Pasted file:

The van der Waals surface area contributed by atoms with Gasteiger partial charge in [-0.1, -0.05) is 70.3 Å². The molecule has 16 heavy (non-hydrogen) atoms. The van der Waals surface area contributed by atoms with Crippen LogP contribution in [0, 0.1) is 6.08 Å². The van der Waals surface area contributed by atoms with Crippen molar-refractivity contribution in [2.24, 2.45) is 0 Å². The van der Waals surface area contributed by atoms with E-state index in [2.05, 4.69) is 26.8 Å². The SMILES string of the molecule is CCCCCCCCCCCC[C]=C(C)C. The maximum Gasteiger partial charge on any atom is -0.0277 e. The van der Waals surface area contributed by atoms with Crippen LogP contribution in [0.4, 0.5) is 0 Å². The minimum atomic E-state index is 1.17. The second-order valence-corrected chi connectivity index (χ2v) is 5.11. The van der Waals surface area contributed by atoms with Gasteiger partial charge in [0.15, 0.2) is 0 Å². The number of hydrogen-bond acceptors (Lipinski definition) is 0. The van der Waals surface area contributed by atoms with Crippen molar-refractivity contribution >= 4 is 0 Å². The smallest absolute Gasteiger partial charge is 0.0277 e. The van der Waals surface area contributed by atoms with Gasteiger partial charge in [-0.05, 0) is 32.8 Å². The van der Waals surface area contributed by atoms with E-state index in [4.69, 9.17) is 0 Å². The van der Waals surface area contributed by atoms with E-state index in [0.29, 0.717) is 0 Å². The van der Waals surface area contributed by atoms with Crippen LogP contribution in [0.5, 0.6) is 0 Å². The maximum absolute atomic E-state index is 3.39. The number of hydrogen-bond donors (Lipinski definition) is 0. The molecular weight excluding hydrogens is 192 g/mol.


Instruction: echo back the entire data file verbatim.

The van der Waals surface area contributed by atoms with Gasteiger partial charge in [-0.1, -0.05) is 70.3 Å². The molecule has 16 heavy (non-hydrogen) atoms. The van der Waals surface area contributed by atoms with Crippen LogP contribution in [0, 0.1) is 6.08 Å². The van der Waals surface area contributed by atoms with Crippen molar-refractivity contribution in [2.24, 2.45) is 0 Å². The van der Waals surface area contributed by atoms with E-state index in [2.05, 4.69) is 26.8 Å². The SMILES string of the molecule is CCCCCCCCCCCC[C]=C(C)C. The maximum Gasteiger partial charge on any atom is -0.0277 e. The van der Waals surface area contributed by atoms with Crippen LogP contribution in [0.4, 0.5) is 0 Å². The minimum atomic E-state index is 1.17. The second-order valence-corrected chi connectivity index (χ2v) is 5.11. The van der Waals surface area contributed by atoms with Gasteiger partial charge in [0.15, 0.2) is 0 Å². The number of hydrogen-bond acceptors (Lipinski definition) is 0. The van der Waals surface area contributed by atoms with Crippen molar-refractivity contribution >= 4 is 0 Å². The smallest absolute Gasteiger partial charge is 0.0277 e. The van der Waals surface area contributed by atoms with Gasteiger partial charge in [-0.05, 0) is 32.8 Å². The van der Waals surface area contributed by atoms with E-state index in [4.69, 9.17) is 0 Å². The van der Waals surface area contributed by atoms with E-state index in [0.29, 0.717) is 0 Å². The van der Waals surface area contributed by atoms with Crippen LogP contribution in [0.5, 0.6) is 0 Å². The maximum absolute atomic E-state index is 3.39. The number of hydrogen-bond donors (Lipinski definition) is 0. The molecular weight excluding hydrogens is 192 g/mol.